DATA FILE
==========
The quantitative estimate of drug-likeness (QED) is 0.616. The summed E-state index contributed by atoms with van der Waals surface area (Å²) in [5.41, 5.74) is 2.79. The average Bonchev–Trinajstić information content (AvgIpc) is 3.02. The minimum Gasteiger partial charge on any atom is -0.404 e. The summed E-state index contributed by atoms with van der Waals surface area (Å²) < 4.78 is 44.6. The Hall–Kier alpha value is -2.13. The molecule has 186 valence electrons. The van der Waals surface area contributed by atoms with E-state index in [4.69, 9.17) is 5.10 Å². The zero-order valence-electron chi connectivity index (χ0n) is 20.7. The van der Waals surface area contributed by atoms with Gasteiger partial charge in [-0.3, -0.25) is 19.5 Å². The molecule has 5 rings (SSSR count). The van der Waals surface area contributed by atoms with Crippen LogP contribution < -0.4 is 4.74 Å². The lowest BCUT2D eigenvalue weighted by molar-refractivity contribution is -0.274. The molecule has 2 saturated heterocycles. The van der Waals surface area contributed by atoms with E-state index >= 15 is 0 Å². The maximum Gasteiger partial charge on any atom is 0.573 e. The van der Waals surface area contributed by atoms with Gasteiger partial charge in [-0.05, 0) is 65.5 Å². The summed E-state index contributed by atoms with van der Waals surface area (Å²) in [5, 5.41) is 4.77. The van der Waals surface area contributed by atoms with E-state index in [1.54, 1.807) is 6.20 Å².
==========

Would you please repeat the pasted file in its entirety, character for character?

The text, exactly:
The quantitative estimate of drug-likeness (QED) is 0.616. The summed E-state index contributed by atoms with van der Waals surface area (Å²) in [5.41, 5.74) is 2.79. The average Bonchev–Trinajstić information content (AvgIpc) is 3.02. The minimum Gasteiger partial charge on any atom is -0.404 e. The summed E-state index contributed by atoms with van der Waals surface area (Å²) < 4.78 is 44.6. The Hall–Kier alpha value is -2.13. The molecule has 186 valence electrons. The van der Waals surface area contributed by atoms with E-state index in [4.69, 9.17) is 5.10 Å². The zero-order valence-electron chi connectivity index (χ0n) is 20.7. The van der Waals surface area contributed by atoms with Gasteiger partial charge in [-0.3, -0.25) is 19.5 Å². The molecule has 5 rings (SSSR count). The van der Waals surface area contributed by atoms with Crippen LogP contribution < -0.4 is 4.74 Å². The lowest BCUT2D eigenvalue weighted by molar-refractivity contribution is -0.274. The molecule has 2 saturated heterocycles. The van der Waals surface area contributed by atoms with E-state index >= 15 is 0 Å². The maximum Gasteiger partial charge on any atom is 0.573 e. The van der Waals surface area contributed by atoms with Gasteiger partial charge in [-0.05, 0) is 65.5 Å². The summed E-state index contributed by atoms with van der Waals surface area (Å²) in [5, 5.41) is 4.77. The van der Waals surface area contributed by atoms with E-state index in [1.54, 1.807) is 6.20 Å².